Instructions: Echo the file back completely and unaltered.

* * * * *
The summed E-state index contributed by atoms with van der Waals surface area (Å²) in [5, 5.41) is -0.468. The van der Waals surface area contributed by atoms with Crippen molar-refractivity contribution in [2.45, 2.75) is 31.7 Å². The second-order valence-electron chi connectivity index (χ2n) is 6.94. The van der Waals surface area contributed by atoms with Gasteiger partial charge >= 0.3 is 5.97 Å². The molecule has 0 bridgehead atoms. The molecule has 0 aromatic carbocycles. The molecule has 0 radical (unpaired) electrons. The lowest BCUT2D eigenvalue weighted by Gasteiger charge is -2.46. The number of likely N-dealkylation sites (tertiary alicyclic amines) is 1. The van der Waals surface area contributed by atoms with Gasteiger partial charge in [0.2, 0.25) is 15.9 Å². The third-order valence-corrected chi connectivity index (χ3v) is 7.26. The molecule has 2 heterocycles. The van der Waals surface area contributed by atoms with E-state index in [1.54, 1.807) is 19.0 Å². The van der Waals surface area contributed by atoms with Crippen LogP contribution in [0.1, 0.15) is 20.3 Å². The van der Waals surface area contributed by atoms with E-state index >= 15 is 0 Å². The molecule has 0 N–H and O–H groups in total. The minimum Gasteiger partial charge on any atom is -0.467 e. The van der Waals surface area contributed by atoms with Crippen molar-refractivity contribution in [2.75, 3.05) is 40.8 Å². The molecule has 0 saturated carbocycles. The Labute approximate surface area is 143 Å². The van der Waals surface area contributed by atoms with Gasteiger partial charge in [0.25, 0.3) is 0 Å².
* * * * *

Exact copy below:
The summed E-state index contributed by atoms with van der Waals surface area (Å²) in [5, 5.41) is -0.468. The van der Waals surface area contributed by atoms with Crippen molar-refractivity contribution in [2.45, 2.75) is 31.7 Å². The second-order valence-electron chi connectivity index (χ2n) is 6.94. The van der Waals surface area contributed by atoms with Gasteiger partial charge >= 0.3 is 5.97 Å². The molecule has 0 bridgehead atoms. The molecule has 0 aromatic carbocycles. The molecule has 0 radical (unpaired) electrons. The lowest BCUT2D eigenvalue weighted by Gasteiger charge is -2.46. The number of likely N-dealkylation sites (tertiary alicyclic amines) is 1. The van der Waals surface area contributed by atoms with Gasteiger partial charge in [0.2, 0.25) is 15.9 Å². The third-order valence-corrected chi connectivity index (χ3v) is 7.26. The molecule has 2 heterocycles. The van der Waals surface area contributed by atoms with E-state index in [1.54, 1.807) is 19.0 Å². The van der Waals surface area contributed by atoms with Crippen LogP contribution in [0.1, 0.15) is 20.3 Å². The van der Waals surface area contributed by atoms with E-state index >= 15 is 0 Å². The molecule has 0 N–H and O–H groups in total. The minimum Gasteiger partial charge on any atom is -0.467 e. The van der Waals surface area contributed by atoms with Crippen molar-refractivity contribution in [2.75, 3.05) is 40.8 Å². The molecule has 0 saturated carbocycles. The Labute approximate surface area is 143 Å². The van der Waals surface area contributed by atoms with Gasteiger partial charge in [0.25, 0.3) is 0 Å².